| New Delhi |
Published:August 11, 2017 3:15 pm
Atomic Blonde star cast: Charlize Theron, James McAvoy, John Goodman, Toby Jones
Atomic Blonde director: David Leitch
Stars: 2.5 stars
THERE are many books and magazines that line the shelves of the MI6 station chief’s den in 1989 West Berlin (days before the Wall came down), played by McAvoy in full-blown man-on-the-edge mode — nervous tics, itchy fingers, feverish eyes and hair this short of crazy. We see just one book and a magazine he owns: ‘Machiavelli’, and ‘Hustler’. David Leitch and screenplay writer Kurt Johnstad give the Italian philosopher’s politics a try, in dropped words here and there. But really Atomic Blonde has no time for old men sitting across tables, and Larry Flynt would approve.
And who wouldn’t? In its original avatar as a graphic novel, this spy vs spy story, in this most filmed fronts of all, was called The Coldest City. Charlize Theron breathes fire, yes, and fury, too, into it as ‘the atomic blonde’. No one else stands a chance as she blazes through the mess around her, whether wielding a drink on the rocks, or guns; getting out of a bath-tub, or a firefight; and matching stilettos with trench-coats, walking away gloriously from one such encounter to George Michael’s Faith (remember how it sounded then, in the 1980s?).
She also has a brief fling with a fellow female spy, and while that seems thrown in just to keep the heat up, Theron surmounts it with such authority that the men can burn. We have seen her show her action chops in Mad Max, but Theron (also co-producer) lifts her game one notch up in Atomic Blonde, given that there is almost nothing else holding it up.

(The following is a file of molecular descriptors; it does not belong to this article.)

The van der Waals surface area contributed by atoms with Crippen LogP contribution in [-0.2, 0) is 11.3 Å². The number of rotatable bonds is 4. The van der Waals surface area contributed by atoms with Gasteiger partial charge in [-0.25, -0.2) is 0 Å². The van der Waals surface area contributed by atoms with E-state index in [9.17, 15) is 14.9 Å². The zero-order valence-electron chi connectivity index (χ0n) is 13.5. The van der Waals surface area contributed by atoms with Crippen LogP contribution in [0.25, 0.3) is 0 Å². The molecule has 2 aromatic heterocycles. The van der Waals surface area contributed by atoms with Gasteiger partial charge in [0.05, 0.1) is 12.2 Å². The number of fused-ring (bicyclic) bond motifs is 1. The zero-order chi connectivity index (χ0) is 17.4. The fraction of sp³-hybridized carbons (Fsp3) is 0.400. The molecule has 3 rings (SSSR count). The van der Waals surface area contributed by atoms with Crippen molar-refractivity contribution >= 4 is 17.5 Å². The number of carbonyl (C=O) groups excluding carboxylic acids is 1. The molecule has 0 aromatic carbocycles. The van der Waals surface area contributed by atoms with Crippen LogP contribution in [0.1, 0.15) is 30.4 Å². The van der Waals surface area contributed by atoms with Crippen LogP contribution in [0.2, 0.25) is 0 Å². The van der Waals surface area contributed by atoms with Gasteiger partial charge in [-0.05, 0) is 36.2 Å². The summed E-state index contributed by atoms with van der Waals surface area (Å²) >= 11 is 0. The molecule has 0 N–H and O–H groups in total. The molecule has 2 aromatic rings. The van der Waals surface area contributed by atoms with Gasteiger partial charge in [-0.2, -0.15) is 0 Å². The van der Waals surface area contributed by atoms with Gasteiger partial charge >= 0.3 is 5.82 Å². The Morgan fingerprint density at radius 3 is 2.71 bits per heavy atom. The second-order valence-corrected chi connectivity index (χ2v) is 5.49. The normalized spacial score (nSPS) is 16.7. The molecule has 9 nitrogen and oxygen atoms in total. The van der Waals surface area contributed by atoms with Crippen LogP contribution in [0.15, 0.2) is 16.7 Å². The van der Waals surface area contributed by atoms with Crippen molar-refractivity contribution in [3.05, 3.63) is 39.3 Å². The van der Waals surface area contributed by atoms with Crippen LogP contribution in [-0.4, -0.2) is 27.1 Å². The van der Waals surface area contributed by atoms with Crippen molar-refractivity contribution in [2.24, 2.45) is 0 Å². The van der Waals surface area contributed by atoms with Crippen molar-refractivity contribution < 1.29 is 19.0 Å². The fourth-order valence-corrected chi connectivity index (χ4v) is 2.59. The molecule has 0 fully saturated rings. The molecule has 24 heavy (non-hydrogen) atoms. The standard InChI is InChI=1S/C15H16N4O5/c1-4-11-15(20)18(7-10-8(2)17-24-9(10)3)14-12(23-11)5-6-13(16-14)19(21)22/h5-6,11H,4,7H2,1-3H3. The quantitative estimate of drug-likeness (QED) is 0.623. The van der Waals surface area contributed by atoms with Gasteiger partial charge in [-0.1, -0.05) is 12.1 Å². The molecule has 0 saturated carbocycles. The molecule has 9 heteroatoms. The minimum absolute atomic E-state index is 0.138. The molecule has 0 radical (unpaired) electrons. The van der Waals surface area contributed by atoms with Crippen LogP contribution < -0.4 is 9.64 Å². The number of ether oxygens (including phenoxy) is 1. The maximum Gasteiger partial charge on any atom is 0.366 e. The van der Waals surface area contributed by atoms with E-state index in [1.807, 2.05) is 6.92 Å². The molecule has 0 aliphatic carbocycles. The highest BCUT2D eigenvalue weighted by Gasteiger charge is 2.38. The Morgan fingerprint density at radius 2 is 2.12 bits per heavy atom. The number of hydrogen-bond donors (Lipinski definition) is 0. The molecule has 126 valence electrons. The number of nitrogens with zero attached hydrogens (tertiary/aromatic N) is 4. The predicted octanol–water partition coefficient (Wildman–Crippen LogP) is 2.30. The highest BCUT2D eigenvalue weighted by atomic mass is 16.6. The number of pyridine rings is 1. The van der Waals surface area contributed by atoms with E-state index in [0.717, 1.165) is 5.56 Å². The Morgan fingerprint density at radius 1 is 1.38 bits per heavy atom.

Charlize’s character Lorraine has been sent into Berlin (East and West) by MI6 to retrieve a list of deep undercover double agents, that is in the danger of falling into the wrong hands. Her main contact there is Percival (McAvoy), but really, given that hair and those eyes, who is to know what he is up to. Going by those two, MI6 clearly hasn’t heard of the virtues of not standing out. Compared to them, the KGB, French, and CIA operatives are a string of colourless characters in shaggy hair who pop up only to be beaten to pulp by Lorraine (pulp is right, often with enough blood splatter to drench the camera lens).
The scenes of combat are long, prolonged, intense, scary, and Theron makes the most of them. Meanwhile, that list which everybody wants (friends, foes and countrymen) is doing the usual rounds, exchanged in discreet shops, over dead bodies, across betrayals — buoyed by speeches such as “the need to maintain the balance”. When a film where a lot of blood has already been shed starts talking about “balance”, you know what is to follow. Atomic Blonde too makes its way there, to a talk about “no winners and losers in this game”.
Spoken too soon, guys. Lorraine, take a bow. See you next time in a better film.